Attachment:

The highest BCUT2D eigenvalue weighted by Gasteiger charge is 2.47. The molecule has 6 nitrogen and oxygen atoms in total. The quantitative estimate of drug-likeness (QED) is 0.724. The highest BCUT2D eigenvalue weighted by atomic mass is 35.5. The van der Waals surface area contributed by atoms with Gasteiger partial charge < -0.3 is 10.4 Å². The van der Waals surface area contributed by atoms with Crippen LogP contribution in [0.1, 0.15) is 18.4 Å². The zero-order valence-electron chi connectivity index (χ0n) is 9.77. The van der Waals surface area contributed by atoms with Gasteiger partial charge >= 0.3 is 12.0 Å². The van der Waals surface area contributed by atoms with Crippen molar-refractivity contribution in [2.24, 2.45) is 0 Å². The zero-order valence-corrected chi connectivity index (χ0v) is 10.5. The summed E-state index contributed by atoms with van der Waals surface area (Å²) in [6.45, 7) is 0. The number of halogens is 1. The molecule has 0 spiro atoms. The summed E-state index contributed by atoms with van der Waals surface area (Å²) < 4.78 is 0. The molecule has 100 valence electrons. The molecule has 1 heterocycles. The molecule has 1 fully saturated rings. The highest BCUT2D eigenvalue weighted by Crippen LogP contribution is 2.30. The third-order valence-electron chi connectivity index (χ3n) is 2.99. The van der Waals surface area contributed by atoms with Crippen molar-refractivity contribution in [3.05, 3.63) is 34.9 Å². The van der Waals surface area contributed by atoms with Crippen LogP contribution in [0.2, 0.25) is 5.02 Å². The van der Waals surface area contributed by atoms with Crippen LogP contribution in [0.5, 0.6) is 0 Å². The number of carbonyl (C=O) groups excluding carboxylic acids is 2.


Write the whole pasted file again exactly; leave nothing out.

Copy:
The highest BCUT2D eigenvalue weighted by Gasteiger charge is 2.47. The molecule has 6 nitrogen and oxygen atoms in total. The quantitative estimate of drug-likeness (QED) is 0.724. The highest BCUT2D eigenvalue weighted by atomic mass is 35.5. The van der Waals surface area contributed by atoms with Gasteiger partial charge < -0.3 is 10.4 Å². The van der Waals surface area contributed by atoms with Crippen LogP contribution in [0.1, 0.15) is 18.4 Å². The zero-order valence-electron chi connectivity index (χ0n) is 9.77. The van der Waals surface area contributed by atoms with Gasteiger partial charge >= 0.3 is 12.0 Å². The van der Waals surface area contributed by atoms with Crippen molar-refractivity contribution in [2.24, 2.45) is 0 Å². The zero-order valence-corrected chi connectivity index (χ0v) is 10.5. The summed E-state index contributed by atoms with van der Waals surface area (Å²) in [6.45, 7) is 0. The number of halogens is 1. The molecule has 0 spiro atoms. The summed E-state index contributed by atoms with van der Waals surface area (Å²) < 4.78 is 0. The molecule has 100 valence electrons. The molecule has 1 heterocycles. The molecule has 1 fully saturated rings. The highest BCUT2D eigenvalue weighted by Crippen LogP contribution is 2.30. The third-order valence-electron chi connectivity index (χ3n) is 2.99. The van der Waals surface area contributed by atoms with Crippen molar-refractivity contribution in [3.05, 3.63) is 34.9 Å². The van der Waals surface area contributed by atoms with Crippen LogP contribution in [0.2, 0.25) is 5.02 Å². The van der Waals surface area contributed by atoms with Crippen LogP contribution in [0.5, 0.6) is 0 Å². The number of carbonyl (C=O) groups excluding carboxylic acids is 2.